Take the 2-minute tour ×
Stack Overflow is a question and answer site for professional and enthusiast programmers. It's 100% free, no registration required.

I have a stringlist with 10,000 entries. I have a shuffle routine, but accessing any of the items is taking a lot of time. Going through all 10k items takes a huge amount of time.

I want to save it do disk and then do a shuffle on the file using another method.

Any suggestions?

share|improve this question

4 Answers 4

up vote 7 down vote accepted

How is your shuffle-routine implemented? Especially the exchange-routine? If you have written your own, along these lines:

vTempSrting := vStringList[I]; 
vStringList.Delete(I); 
vStringList.Insert(J,vTempString);

it will be very slow. Use the exchange-method on the stringlist.

This code took 78 ms on my pretty average (3 year old) computer:

program Project1;

{$APPTYPE CONSOLE}

uses
  SysUtils,Classes,uIntegerList,Windows,Math;

procedure Shuffle(aSL : TStringList);
var I,J : integer;
begin
  for I := 0 to aSL.Count-1 do
  begin
    J := randomrange(I,aSL.Count);
    aSL.Exchange(I,J);
  end;
end;

procedure CreateTestFile;
var
  vSL : TStringList;
  I : integer;
begin
  vSL := TStringList.Create;
  try
    for I := 1 to 100000 do vSL.Add('Sample text #'+inttostr(I));
    vSL.SaveToFile('c:\test.txt');
  finally
    vSL.Free;
  end;
end;

function TestShuffle : longword;
var
  vSL : TStringList;
  vTick0 : longword;
begin
  vSL := TStringList.Create;
  try
    vTick0 := gettickcount;
    vSL.LoadFromFile('c:\test.txt');
    Shuffle(vSL);
    vSL.SaveToFile('c:\test.txt');
    Result := gettickcount - vTick0;
  finally
    vSL.Free;
  end;
end;

begin
  CreateTestFile;
  writeln(TestShuffle,' ms');
  readln;
end.
share|improve this answer
    
Wow thanks for the code svein! I do use exchange, but I've just relized my problem - the Strings is passed to my shuffeling procedure from a Memo - and obviously with each update, the Memo has to update 10 000 visual items!! I now use an intermediary AstrinList, sort that, and then assign it back to the memo: aStringLIst:= TStringList.Create; aStringList.Assign(mNumbers.Lines); Shuffle(aStringList); mNumbers.Lines.Assign(aStringList); aStringList.Free; It's instant! Many thanks –  Hein du Plessis Oct 21 '09 at 11:45
    
Wow the comments really messed up my code, sorry hope you can make it out. –  Hein du Plessis Oct 21 '09 at 11:46
    
No problem, I can read it :-) –  Svein Bringsli Oct 21 '09 at 11:47
    
To avoid the visual updates use BeginUpdate and EndUpdate: mNumbers.Lines.BeginUpdate; Shuffle(mNumbers.Lines); mNumbers.Lines.EndUpdate; –  jasonpenny Oct 21 '09 at 12:48

Rearranging a stringlist in memory is slow, so I'd shuffle an index list as an initial optimization.

I'm guessing you chose stringlist for the convenience of loading from and saving to disk. One quicker approach would be to shuffle an index. Make an array of 10,000 integers, shuffle those, then use a temporary string variable to hold the swap element and rearrange your stringlist from top to bottom using the shuffled index values.

Major rewrites will provide greater improvements, but this may help if your strings aren't too big.

share|improve this answer
    
I do use a TStringList, but the problem is accessing anything in it takes a long time, so just scanning from top to bottom takes minutes. It's just a list of numbers, so I can probably load it into a array and shuffle it. I love the TStringList features though, is there perhaps a an indexed TStringList or something? –  Hein du Plessis Oct 21 '09 at 11:07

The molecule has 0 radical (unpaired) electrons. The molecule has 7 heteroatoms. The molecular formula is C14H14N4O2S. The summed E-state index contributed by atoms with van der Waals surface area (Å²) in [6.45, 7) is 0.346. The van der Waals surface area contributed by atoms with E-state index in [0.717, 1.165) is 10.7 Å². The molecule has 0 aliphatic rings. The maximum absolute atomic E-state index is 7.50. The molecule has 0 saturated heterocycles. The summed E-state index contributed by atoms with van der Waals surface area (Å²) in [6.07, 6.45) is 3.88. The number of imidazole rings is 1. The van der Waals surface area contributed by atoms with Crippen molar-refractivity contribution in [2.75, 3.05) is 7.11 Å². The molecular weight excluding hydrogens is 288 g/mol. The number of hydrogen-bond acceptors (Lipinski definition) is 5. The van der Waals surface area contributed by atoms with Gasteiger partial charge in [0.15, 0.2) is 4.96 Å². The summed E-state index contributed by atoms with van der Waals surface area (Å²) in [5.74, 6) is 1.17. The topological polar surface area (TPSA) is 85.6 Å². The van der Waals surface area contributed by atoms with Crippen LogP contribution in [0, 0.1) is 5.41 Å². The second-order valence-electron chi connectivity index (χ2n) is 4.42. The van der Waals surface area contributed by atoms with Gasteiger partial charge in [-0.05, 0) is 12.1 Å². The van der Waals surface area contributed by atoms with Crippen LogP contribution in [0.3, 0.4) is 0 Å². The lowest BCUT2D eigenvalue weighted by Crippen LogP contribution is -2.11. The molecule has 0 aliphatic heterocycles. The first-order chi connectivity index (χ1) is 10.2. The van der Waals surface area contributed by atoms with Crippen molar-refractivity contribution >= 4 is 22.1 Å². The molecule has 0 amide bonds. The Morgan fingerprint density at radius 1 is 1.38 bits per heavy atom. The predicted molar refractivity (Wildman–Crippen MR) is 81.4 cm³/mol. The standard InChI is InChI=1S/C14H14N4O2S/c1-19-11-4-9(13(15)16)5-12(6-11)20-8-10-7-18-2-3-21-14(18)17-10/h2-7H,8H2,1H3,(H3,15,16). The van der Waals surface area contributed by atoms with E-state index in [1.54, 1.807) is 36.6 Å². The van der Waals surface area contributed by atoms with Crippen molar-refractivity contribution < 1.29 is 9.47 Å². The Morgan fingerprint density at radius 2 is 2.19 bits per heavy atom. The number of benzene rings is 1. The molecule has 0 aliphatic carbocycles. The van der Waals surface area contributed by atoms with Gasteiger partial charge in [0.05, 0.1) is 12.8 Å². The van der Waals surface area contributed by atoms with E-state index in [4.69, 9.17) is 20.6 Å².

An easy way is to generate a list of random numbers, sort it, and then do pairwise swaps of data later. Sorting can be done as an o(n*log(n)) algorithm, whereas swapping always is an o(n) algorithm, thus much faster.

Just in case you haven't thought of it, consider to leave the data as it is, and just save an extra shuffled index.

share|improve this answer

I asked a question before about creating a shuffled range - rather than generating a list of numbers and then shuffling them, I wanted a function that was able to iteratively return a list of shuffled numbers, without the O(n) memory cost:

http://stackoverflow.com/questions/464476/generating-shuffled-range-using-a-prng-rather-than-shuffling

If you create some kind of index for your file on disk, then you can create a shuffled version without paying the memory cost, which can be important for very large files. For an index, I suggest something simple, like a flat stream of the positions (as 32 or 64-bit integers) of every line start. That way, to extract the Nth line out of the text file, you can simply seek in the index stream to N*4 (or N*8 for 64-bit indexes) to discover the offset of the line start, and then seek to that position in the text file stream and read out a line.

Using this approach, you can shuffle extremely large files, without paying the in-memory cost. Of course, shuffling will mean extracting lines at random from the source file, which will not be as efficient as in-memory sorting unless the file is very small (fits in cache almost on first access) or very large (in which case memory thrashing will be worse than random seeks), or perhaps if you're not using a mechanical hard drive (e.g. SSD).

For your situation, 10K is really not a large number. Something in the region of 10 million lines, perhaps getting into several gigabytes of text (depending on line length of course), will be far more challenging, and that's where this approach (or something similar) would be necessary in 32-bit.

share|improve this answer
    
Thanks Barry, though I found my error to be the visual update of the control with the shuffle function. Interesting approach though! –  Hein du Plessis Oct 23 '09 at 11:05

Your Answer

 
discard

By posting your answer, you agree to the privacy policy and terms of service.

Not the answer you're looking for? Browse other questions tagged or ask your own question.